Arinze Kene’s play Good Dog is a tale that will be familiar to working class inner-city dwellers across the UK. Kwaku Mills’ unnamed Boy believes, simply, that good things come to good people. And he really wants a bike, so he does everything he can to be good. But then he grows up a little and realise his goodness is no match for the odds stacked against him.
Navigating this reality is a rollercoaster. Boy has to negotiate his way through playground scrapes with the “smoking boys” and “the what-what girls”, a difficult home situation, an absent parent, a fumbling first time. His story ain’t all good but it ain’t all bad either, and Mills delivers it with aplomb.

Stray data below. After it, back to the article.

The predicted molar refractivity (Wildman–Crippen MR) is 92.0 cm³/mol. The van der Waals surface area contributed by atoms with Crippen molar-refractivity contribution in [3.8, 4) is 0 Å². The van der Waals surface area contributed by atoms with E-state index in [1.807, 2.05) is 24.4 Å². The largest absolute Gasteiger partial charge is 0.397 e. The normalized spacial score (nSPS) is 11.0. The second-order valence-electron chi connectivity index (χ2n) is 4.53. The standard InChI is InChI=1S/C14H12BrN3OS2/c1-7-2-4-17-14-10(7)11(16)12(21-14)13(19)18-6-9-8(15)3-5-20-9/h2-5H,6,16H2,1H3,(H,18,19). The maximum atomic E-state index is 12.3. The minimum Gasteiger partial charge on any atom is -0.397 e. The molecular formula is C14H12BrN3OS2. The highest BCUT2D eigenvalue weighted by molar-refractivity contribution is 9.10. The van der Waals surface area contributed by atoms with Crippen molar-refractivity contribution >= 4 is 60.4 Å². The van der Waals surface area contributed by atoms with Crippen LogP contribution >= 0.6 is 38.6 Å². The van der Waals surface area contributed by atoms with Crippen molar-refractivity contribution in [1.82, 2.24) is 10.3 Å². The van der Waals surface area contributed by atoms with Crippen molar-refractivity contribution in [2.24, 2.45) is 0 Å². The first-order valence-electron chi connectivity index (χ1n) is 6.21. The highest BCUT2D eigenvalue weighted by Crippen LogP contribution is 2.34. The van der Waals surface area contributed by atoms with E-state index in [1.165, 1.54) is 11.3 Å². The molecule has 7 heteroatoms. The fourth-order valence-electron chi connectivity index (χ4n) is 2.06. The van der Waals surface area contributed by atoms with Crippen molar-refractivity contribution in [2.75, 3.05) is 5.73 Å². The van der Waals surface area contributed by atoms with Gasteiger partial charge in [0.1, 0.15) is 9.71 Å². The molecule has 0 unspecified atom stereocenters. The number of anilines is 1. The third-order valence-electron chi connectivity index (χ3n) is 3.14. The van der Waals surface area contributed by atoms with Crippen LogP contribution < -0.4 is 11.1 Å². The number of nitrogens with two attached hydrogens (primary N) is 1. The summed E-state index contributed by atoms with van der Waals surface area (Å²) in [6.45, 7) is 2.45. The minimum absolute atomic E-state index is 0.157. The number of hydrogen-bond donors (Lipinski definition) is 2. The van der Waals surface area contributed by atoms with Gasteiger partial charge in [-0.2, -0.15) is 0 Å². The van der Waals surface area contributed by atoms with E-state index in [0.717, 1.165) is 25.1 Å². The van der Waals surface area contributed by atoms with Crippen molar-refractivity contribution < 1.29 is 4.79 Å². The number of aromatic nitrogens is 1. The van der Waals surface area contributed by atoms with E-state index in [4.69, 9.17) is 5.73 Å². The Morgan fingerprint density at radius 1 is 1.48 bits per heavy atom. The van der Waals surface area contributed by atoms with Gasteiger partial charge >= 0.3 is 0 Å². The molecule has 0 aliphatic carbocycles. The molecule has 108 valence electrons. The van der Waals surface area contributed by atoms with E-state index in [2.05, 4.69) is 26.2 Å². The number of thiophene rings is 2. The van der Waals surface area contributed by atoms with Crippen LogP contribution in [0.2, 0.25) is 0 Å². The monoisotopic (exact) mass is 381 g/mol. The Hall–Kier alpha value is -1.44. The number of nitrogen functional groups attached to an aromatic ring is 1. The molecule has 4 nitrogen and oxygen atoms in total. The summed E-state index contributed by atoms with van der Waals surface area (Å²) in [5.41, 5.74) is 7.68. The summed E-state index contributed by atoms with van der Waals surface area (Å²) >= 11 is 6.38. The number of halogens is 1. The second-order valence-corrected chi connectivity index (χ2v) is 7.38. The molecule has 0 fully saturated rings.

It is in the second act of Natalie Ibu’s production , which toured in 2017 and is returning following Kene’s hit play Misty , that you really appreciate the range of his acting talent. Gone is the squeaky naivety of Boy’s early years. He stands atop Amelia Jane Hankin’s towering council block set with his legs spread in the way that men do, cigarette in hand. When he speaks, his voice booms an octave lower than before.
Kene’s writing superbly evokes the early noughties in its details – a time of Super Mario Bros, Panda Pops and 0171 landline numbers. His distinctive narrative voice, his use of dialect, and the cadences of his language are all exemplary. Coupled with Misty this marks Kene out as one of the most talented British playwrights around at the moment.